After graduating in May, Hannah Lewis ’13 will head to Panama where she has a job lined up as an associate project director with Amigos de las Americas. “Many students here,” she said, “want to—and will—change the world for the better.”
Q: Hannah, what are you majoring in and what are some of your research interests?
A: I’m a Latin American studies major, with a concentration in Spanish. I’m really interested in exploring different avenues regarding community development, poverty alleviation, and social policies in Latin America. For my major’s research requirement, I wrote a paper analyzing Ecuador’s human and social development progress from 1990 to 2010.
Q: What is your personal interest in Latin America?
A: I grew up in Texas, where I was surrounded by Hispanic influences and debates on immigration. But I first fell in love with the culture, language and people of Latin America after spending a summer in Nicaragua when I was 16. I go back whenever I get the chance! I’ve been lucky enough to spend the past two summers working for Amigos de las Americas, coordinating community development and youth leadership projects in the Dominican Republic and Ecuador. Besides meeting some amazing people, I’ve also learned to make delicious tostones and dance bachata. I studied abroad in Ecuador my junior year and learned about Andean and Afro-Ecuadorian cultures. And after living in Latin America and collaborating with the people there, I’ve become really passionate about exploring ways to reduce inequality and poverty in the region.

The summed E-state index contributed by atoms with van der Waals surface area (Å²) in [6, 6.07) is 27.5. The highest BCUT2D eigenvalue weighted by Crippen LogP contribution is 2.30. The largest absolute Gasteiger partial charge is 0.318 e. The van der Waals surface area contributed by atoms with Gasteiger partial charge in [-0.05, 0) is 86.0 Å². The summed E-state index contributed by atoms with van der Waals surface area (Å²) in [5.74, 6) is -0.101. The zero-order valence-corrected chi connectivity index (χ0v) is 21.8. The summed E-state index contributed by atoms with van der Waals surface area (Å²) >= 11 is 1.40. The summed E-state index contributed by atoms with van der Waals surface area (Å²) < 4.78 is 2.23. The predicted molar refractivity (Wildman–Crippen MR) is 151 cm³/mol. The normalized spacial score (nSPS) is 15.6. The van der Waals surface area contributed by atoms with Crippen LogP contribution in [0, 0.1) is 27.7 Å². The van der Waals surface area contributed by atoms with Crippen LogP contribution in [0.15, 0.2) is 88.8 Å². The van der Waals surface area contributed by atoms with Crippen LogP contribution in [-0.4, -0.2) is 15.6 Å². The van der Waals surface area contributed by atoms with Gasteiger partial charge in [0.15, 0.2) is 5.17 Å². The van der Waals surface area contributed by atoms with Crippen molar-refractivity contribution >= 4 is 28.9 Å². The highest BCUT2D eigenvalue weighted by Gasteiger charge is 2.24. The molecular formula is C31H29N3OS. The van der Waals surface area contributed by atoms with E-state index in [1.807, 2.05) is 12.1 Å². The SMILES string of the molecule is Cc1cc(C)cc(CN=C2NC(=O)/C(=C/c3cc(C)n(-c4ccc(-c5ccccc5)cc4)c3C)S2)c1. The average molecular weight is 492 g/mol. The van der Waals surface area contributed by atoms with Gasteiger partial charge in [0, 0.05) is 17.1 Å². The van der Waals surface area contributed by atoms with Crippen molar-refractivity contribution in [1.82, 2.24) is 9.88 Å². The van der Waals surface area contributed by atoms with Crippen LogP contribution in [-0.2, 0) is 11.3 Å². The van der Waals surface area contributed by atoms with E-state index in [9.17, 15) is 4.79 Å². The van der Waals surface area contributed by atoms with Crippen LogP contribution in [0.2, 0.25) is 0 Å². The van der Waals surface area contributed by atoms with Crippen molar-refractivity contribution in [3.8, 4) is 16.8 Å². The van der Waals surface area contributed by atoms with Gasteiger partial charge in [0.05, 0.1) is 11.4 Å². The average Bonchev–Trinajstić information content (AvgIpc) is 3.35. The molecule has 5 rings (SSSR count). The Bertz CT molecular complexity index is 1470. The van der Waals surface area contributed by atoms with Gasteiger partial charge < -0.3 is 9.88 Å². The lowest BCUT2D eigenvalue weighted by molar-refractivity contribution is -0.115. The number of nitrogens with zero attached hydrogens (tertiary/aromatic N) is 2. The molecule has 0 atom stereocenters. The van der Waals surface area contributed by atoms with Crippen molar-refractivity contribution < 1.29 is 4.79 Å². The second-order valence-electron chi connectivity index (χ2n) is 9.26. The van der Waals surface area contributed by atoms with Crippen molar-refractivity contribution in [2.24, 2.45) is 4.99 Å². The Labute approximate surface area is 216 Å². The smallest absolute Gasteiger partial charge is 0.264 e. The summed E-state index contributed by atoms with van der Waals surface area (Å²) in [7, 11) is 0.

Q: You’ll be graduating May 26. What are your plans after graduation?
A: About five days after I graduate, I’ll be heading to Coclé, Panama, where I have a summer job as an associate project director with Amigos de las Americas. I also recently received a Princeton in Latin America (PiLA) Fellowship to work as the Program Director at an amazing non-profit called Building Dignity next year. I’ll be moving to Lima, Peru in September, which I am very excited about!
Q: So you’re from Texas. What attracted you to Wesleyan? What will you miss most about campus life?
A: I was born and raised in Austin, Texas, but I really wanted to go somewhere new for college. As a pre-frosh I came to WesFest, sat on Foss Hill, and talked with random students about their experiences here. Everyone I met had so much passion, humor and creativity. The people who go here are my favorite part about Wes, and I will definitely miss the inspiration and energy that I am surrounded by daily. So many students here want to—and will—change the world for the better.
Q: What are your favorite classes this semester?
A: I’ve enjoyed all my classes this semester, especially “Sites of Memory and Resistance: Theater, Performance and Political Consciousness in Contemporary Spain” with Professor Bernardo Gonzalez and “Latin American Economic Development” taught by Professor Melanie Khamis.
Read more →